Norbert Leon Weckstein, 89, of Roanoke, died at Carillion Roanoke Memorial Hospital on Thursday, March 21, 2013. A resident of Roanoke since 1955, he was part of the first wave of engineers and other professionals who came with their families from Schenectady, N.Y. to the Roanoke Valley, to staff the General Electric Company's new plant in Salem. He and his wife, Gloria, like many of their GE contemporaries, quickly became involved in the civic and social life of their new community. As The Roanoke Times reported in 2005, GE's decision to open the Salem plant "changed more than the industrial history of the Roanoke Valley. It affected the culture and helped power the regional economy for many years."
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Norb went to work as an electrical engineer with General Electric upon his graduation from the University of Cincinnati in 1950, remaining with GE as an engineer and engineering manager until he retired, at age 71, in 1995. After retirement, he worked for several years as an engineering consultant for GE.
During retirement, joining other former GE engineers for Tuesday lunch has been one of his great pleasures.
As a combat infantryman with the 106th Infantry Division in the European Theater of Operations during World War II, he received the Bronze Star for meritorious service in Northern France and Germany. After victory in Europe was secured, he was on stateside leave on August 14, 1945, when Japan's surrender, which effectively ended the war, was announced. At a VJ Day party, he met Gloria Buechler, to whom he was married on June 19, 1946.
He attended the United States Military Academy at West Point until breaking an elbow on the obstacle course, which required him to withdraw.
Norb was well-known in his retirement years as the author of perceptive, well written and thoroughly researched letters to the editor and editorial commentaries, and as a participant in The Roanoke Times editorial roundtable.
A superb speaker, with a quick sense of humor and a ready store of anecdotes and jokes, he served as toastmaster for many retirement and award functions. His quick mind and vast general knowledge were evident when he was part of the three-man team that represented the Roanoke Kiwanis Club during a successful run on the local television quiz show, "Klub Kwiz."
In 1974, he received his Masters in Business Administration from Virginia Tech. He graduated first in his class, despite the fact that he was working full-time and commuting to Blacksburg at night, and was inducted into membership in the international business honor society.
Norb was a high school athlete, playing varsity baseball and participating in track and field events. After he was 40, he resumed his athletic endeavors, competing in Masters Track and Field events throughout the region. He was a decathlete, winning gold and silver medals in numerous competitions through his 60s. After injuring himself jumping hurdles at age 70, he continued to compete, and win medals, in field events throughout his 70s and early 80s. He was an avid and skillful tennis player, and also enjoyed golf. He also was a regular at the Roanoke Athletic Club, where he was widely-known and liked, and where his level of fitness, and especially his bench-pressing abilities, were subjects of frequent admiring comment, especially by those who learned his age.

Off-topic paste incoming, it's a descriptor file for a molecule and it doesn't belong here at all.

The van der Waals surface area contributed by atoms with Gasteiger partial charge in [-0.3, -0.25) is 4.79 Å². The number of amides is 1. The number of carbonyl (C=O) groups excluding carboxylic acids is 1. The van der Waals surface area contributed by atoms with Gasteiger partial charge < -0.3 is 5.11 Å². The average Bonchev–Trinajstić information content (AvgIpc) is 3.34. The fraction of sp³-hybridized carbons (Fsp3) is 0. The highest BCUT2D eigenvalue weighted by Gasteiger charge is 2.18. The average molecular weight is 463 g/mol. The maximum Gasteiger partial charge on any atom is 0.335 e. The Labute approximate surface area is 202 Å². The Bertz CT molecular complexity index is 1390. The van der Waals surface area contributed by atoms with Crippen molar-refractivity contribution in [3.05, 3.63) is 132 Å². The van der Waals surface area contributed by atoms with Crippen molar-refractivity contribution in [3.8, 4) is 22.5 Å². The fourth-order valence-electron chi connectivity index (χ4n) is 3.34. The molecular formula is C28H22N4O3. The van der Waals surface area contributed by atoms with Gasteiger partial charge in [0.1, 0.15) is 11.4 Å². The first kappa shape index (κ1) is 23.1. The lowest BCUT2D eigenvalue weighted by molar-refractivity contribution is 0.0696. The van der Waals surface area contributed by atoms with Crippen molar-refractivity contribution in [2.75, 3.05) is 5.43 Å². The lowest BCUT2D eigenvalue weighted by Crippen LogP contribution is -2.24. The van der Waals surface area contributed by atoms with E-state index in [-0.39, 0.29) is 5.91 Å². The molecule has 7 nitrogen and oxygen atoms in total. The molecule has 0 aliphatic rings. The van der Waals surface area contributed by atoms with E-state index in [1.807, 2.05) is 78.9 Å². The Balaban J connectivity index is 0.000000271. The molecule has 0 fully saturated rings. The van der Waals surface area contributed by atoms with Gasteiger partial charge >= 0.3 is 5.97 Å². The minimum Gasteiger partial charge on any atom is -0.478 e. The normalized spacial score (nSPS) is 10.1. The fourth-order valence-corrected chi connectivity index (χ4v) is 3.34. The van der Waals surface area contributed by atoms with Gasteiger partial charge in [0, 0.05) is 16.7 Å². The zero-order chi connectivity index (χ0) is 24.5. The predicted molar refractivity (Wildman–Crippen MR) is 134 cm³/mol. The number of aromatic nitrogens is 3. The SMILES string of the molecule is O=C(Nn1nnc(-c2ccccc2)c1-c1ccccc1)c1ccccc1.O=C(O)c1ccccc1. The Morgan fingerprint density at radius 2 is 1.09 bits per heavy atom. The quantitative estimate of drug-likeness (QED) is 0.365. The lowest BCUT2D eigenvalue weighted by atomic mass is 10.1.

He was a long-time student of natural medicine and alternative healing, reading voraciously, attending classes and seminars, subscribing to newsletters, and perusing websites.
He was interested in the acquisition of knowledge for its own sake, buying and reading thousands of books, and numerous audio and video courses on subjects philosophical, scientific, medical, and practical. He retained information, analyzed it with an engineer's logic and precision, and conversed intelligently on a host of topics. His children, two lawyers and a publisher and public-relations expert, agree that he almost always could construct more powerful and persuasive arguments, on any point of interest, than they could. He continued to be active, intelligent, and articulate through his admission to Roanoke Memorial on March 13, 2013. Even great hearts must eventually fail, as his did on March 21, 2013.
Norb and Gloria were proud alumni of Weequahic High School of Newark, NJ.
Norb was born on February 24, 1924 in Newark, NJ, the first of three children born to Herman B.J. Weckstein, a lawyer, and Cele Meyers Weckstein, a teacher.
He is survived by his wife of nearly 67 years, Gloria B. Weckstein; three children, Clifford R. Weckstein, of Roanoke, Daniel R. Weckstein ,of Chesapeake, and Barbara Weckstein Kaplowitz (Brett W. Kaplowitz), of Potomac, Md.; seven grandchildren, Virginia M. Weckstein, Margaret C. Weckstein, Benjamin A. Weckstein, Andrew M. Weckstein, Timothy E. Weckstein, Molly A. Kaplowitz, and Scott H. Kaplowitz; sisters-in-law; and by many nieces and nephews. He was preceded in death by his parents; his two brothers, Raymond A. Weckstein and Donald T. Weckstein; his in-laws, Seymour A. and Minna S. Buechler; brothers-in-law, Leonard N. Buechler and Coleman Buechler; and a grandson, Paul Campbell Weckstein.
Norb was a member of Roanoke's Beth Israel Synagogue since 1955, and had served on the synagogue's board of directors.
Funeral services will be conducted from Beth Israel Synagogue at 2 p.m.. Sunday, March 24, 2013, with Rabbi Fabian Werbin officiating. The Interment will follow at Beth Israel Cemetery. In lieu of flowers, the family suggests contributions to the
, 1400 Sixteenth St., NW, Suite 410, Washington, D.C. 20036; to Beth Israel Synagogue, 920 Franklin Rd., Roanoke, VA 24016, or to a
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Published in Roanoke Times from Mar. 23 to Mar. 24, 2013
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